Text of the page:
enables the court to entertain jurisdiction. This act authorizes the circuit court to entertain jurisdiction, and proceed to the trial and adjudication of suits between parties who are properly before it, when there are defendants, and one or more of them are neither inhabitants nor found within the district in which the suit is brought, and do not voluntarilyappear; but it is provided that the judgment shall not conclude voluntarily apor prejudice the parties not served with process. pearing. It is well settled that this section does not require a court to where entertain or continue jurisdiction of a suit, especially ill non-resident defendants are parties of such importance that complete justice cannot be done between the parties to the suit without' their presence, and they have not voluntarily appeared. The action of account is in form an action at law, but, under the statutes of Connecticut, after the judgment that the parties do account has been rendered, is really an equitable suit. It is therefore not important whether this action is an action at law, or is, as it has been treated by the parties, a bill inequity. It has, furthermore, been held that the section "does not affect any case where persons having an interest are not joined because their citizenship is such that their joinder would defeat the jurisdiction. II Shields v. Barraw, 17 How. 130; Barney v. Baltimore City, 6 Wall. 285; Jone.q v. Andrews, 10 Wall. 327; Lovejoy v. Washburne, 1 Biss. 416. This case comes within the principle which the supreme court has been careful to announce in the cited cases, because the accounting must necessarily involve the pecuniary partnership relations of the ahsent partners with the late firm of Soutter & Co., and with the complainant. The second ground of demurrer is also well taken. It appears from the complaint that the plaintiff was appointed administratrix by the gate of the county of New York, and it is not averred that an appointment has been made by a court of probate in Connecticut. The decisions are to the effect that a foreign executor cannot sUe in another try or another state by virtue of his foreign appointment, but must obtain new powers, and give new security, in the state where he brings suit,unlessthe statute of tbe latter state has otherwise provided. comb v. Phelps, 16 Conn. 127; Marcyv. Marcy, 32 Conn. 308; Noonan v. BmdleY,H Wall. 395. When the fact appears upon the face of the com'; plaint that the plaintiff's authority was derived from the foreign appointment alone, the defect can be pointed out by demurrer. 'L'be demurrer is sustained.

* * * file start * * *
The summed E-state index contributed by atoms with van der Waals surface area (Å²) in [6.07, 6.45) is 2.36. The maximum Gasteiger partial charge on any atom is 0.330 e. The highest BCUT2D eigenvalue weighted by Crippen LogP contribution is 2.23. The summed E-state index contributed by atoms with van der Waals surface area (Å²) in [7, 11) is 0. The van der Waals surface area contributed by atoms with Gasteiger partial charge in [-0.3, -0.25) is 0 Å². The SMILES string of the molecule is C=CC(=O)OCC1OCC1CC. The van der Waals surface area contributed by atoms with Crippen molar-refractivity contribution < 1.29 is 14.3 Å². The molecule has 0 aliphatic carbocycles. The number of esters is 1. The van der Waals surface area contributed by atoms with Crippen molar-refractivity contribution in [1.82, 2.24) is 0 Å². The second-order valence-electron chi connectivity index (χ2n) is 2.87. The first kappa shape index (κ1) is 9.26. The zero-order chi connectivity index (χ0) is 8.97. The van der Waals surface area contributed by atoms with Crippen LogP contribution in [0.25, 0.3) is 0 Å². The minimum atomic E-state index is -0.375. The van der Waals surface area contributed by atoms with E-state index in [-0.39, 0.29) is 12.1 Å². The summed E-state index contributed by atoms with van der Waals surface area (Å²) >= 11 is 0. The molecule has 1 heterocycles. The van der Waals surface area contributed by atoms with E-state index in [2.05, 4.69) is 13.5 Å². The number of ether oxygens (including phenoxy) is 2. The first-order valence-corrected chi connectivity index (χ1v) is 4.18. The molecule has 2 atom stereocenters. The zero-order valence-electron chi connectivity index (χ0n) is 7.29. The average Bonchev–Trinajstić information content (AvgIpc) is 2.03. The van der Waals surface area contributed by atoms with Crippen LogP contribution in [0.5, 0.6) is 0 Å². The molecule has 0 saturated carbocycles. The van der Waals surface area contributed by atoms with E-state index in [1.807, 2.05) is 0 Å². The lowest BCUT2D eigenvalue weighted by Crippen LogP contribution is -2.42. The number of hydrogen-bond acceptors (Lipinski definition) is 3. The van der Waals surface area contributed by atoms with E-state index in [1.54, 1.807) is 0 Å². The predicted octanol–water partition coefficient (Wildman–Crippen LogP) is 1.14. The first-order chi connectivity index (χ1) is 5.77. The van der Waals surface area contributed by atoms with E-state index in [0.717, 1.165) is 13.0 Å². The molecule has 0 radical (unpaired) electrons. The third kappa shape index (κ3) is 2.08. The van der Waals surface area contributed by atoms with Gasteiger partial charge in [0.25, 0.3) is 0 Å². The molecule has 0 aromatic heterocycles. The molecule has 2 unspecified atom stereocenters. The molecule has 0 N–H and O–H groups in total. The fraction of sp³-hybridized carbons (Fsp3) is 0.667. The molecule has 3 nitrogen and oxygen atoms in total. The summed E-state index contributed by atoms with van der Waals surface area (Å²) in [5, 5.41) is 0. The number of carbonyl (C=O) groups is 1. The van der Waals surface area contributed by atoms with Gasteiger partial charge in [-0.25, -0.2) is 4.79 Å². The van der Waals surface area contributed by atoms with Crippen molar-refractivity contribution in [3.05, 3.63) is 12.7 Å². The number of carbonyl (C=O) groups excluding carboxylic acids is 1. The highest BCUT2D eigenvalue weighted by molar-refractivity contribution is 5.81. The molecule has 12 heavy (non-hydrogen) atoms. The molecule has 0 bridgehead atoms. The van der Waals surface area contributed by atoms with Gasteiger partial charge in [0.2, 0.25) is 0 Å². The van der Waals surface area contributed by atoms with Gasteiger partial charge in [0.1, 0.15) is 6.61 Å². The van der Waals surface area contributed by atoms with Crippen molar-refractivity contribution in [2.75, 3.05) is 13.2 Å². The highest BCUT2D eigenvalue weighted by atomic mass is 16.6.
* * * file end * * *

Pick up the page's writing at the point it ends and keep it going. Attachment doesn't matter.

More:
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C.&P.R. Co"et,aZ. '
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S. D. Florida.
,;,In E q u i t y . , ' S. iY' &:Lttciu8 PinlfJy, for complainant. Joseph. B. Wall, for defendants.
L09KE,<J. 'This is a bill ,asking an injunction to restrain defendant
companyArom bpilding road and'laying its track across a piece of latld oQcupied by plaintiff, andin which he claims he has an equitato justify this action. The piece of land ble :w.llich the right,::lf. way is in controversy is a pOl'tion of the Ft. nroolfe,:reservation, adjoining the city of Tampa. It was originally held by the United States for nlilitary purposes, but it is alleged by plaintiff, /tAd oonce.dedbydefendant, that it had been transferred from the war to the illterior department, and therefore became a part of the ordinary pubUc ll;tllds of the United States, subject to entry under the general land laws, '.elle bill alleges that plaintiff entered upon the land with the inof making a home thereon, and securing title to the tent be has made efforts to obtain title; that his application is now"peJlPing, and being investigated by the land department of the Uni,tedStatesl that he has possession of and is residing upon it; and tl)at by"rElason of these facts he has equitable title to and claims the same u,nderA-nd by virtue of the laws of the United States.·· The affidavits filed by ,de!en<i/tntshow that complainant had··filed a declaratory statement f'or the ,pprpo-se of pre.empting said land; that under an order of the commissioner of the general land-office a hearing has been recently had, and testimony taken, but that no decision has been rendered thereon; that there are many contests over the rights to enter and purchase said reserved lands, and that no decision on the merits of the several contestants has been made by the executive department of the government. A letter from the local land-office has been presented, showing that the plaintiff is recognized as one of the claimants to rights in the land, and that the case is being investigated. Defendant's affidavits also show that, under It charter and laws of the Rtate, it has surveyed, and is constructing, a railroad to the waters of Tampa bay, and that crossing the land in question is the only practicable way of entering the city of Tampa,